UCF Collaborates with Ohio State in Study to Improve Cloud Computing The new technology examined aims to provide privacy of comp

By: Robert H. Wells on

New technology intended to improve the security of cloud computing may still be vulnerable to attacks, according to a new study co-authored by a University of Central Florida researcher.

Some of the vulnerabilities were detailed in a research presentation at the USENIX Security Symposium on Aug. 15, in Santa Clara, California.

The study examined processor manufacturer AMD’s Secure Encrypted Virtualization technology, a new advancement, which aims to provide privacy of computation and data in public clouds without needing to trust the cloud service providers and their software so users can experience confidential cloud computing.

“The goal is to essentially say, ‘Hey you don’t have to trust the cloud computing companies, you can just trust the processor,’” said Yan Solihin, a professor in UCF’s Department of Computer Science who helped co-author the study. “That’s the promise. What we show in the paper is it’s not easy to get to that promise.”

The lead author of the research paper was Mengyuan Li, a doctoral student in The Ohio State University’s Department of Computer Science and Engineering. Co-authors also included Zhiqiang Lin and Yinqian Zhang, associate professors in the university’s Department of Computer Science and Engineering.

The team worked together to discover the vulnerability and demonstrate the proof-of-concept attacks successfully in a lab setting.

“My student, Mengyuan, put quite a lot of effort in this work,” Zhang said.

Other computer processor companies, such as Intel, also offer similar environments that are walled off from the cloud computing service. AMD’s processor is unique, however, because it encrypts the entire memory, unlike other processors, where only portions of the memory are encrypted at a time.

This is an added security feature, but also means that the processor is reliant on input and output messages with the cloud computer software, rather than dedicating a portion of encrypted memory for that. It’s in these incoming and outgoing communications where the vulnerabilities lay, the researchers said.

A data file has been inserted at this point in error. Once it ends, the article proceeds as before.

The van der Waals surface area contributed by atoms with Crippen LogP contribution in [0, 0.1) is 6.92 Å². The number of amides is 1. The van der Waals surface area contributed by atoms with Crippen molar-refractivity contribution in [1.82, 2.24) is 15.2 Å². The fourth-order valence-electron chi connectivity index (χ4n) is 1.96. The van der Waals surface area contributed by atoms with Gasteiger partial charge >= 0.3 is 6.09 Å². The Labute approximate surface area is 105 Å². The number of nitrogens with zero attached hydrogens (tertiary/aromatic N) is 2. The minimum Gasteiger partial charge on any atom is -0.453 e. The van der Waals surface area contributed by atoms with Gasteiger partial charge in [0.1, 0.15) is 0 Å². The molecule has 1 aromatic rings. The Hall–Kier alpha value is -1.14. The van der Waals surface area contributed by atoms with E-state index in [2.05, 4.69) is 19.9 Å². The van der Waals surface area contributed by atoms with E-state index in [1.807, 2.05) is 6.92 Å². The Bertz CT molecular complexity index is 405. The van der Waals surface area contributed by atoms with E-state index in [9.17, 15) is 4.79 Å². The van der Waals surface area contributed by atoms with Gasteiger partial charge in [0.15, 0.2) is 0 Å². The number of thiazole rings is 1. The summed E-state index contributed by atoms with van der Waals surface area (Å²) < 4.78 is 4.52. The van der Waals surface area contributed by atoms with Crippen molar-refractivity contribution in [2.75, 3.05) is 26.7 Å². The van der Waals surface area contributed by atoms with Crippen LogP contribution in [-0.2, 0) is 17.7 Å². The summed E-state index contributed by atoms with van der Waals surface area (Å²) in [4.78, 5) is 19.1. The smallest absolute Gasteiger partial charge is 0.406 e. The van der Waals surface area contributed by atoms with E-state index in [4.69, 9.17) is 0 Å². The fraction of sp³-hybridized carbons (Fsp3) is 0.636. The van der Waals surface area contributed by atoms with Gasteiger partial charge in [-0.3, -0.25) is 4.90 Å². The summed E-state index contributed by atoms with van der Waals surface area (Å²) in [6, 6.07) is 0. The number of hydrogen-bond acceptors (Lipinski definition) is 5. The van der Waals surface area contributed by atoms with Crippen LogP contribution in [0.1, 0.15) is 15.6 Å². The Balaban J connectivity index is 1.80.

Other researchers have reported the memory-integrity problems in the processor in the past, but this study was the first to report the vulnerabilities in the input and output operations, along with resulting other problems.

Despite evolving research to improve the security of cloud computing, using those services can be economically beneficial for users and businesses and may even be more secure for businesses that do not have the resources to hire information technology specialists to manage and safeguard their systems, Solihin said.

“There are risks with putting your information in the cloud, but there are benefits as well,” Solihin said. “You have to consider that. There are a lot of efforts to make your data secure.”

The technology from AMD analyzed in the research is still new and not widely deployed, Zhang said. The results of the research have also been relayed to AMD to help them implement fixes in future versions of their processor.

“I think we are still in the process for this technology to become mature,” Zhang said. “The purpose of this study is to inform the vendors to build trusted execution environments to support this secure cloud operation you at least have to consider these types of attacks.’”

Solihin is the director of UCF’s Cybersecurity and Privacy Cluster, and the Charles Millican chair of computer science at UCF. He joined UCF in 2018.

The research was supported by National Science Foundation grants, research gifts from Intel and DFINITY as well as from funding from UCF.

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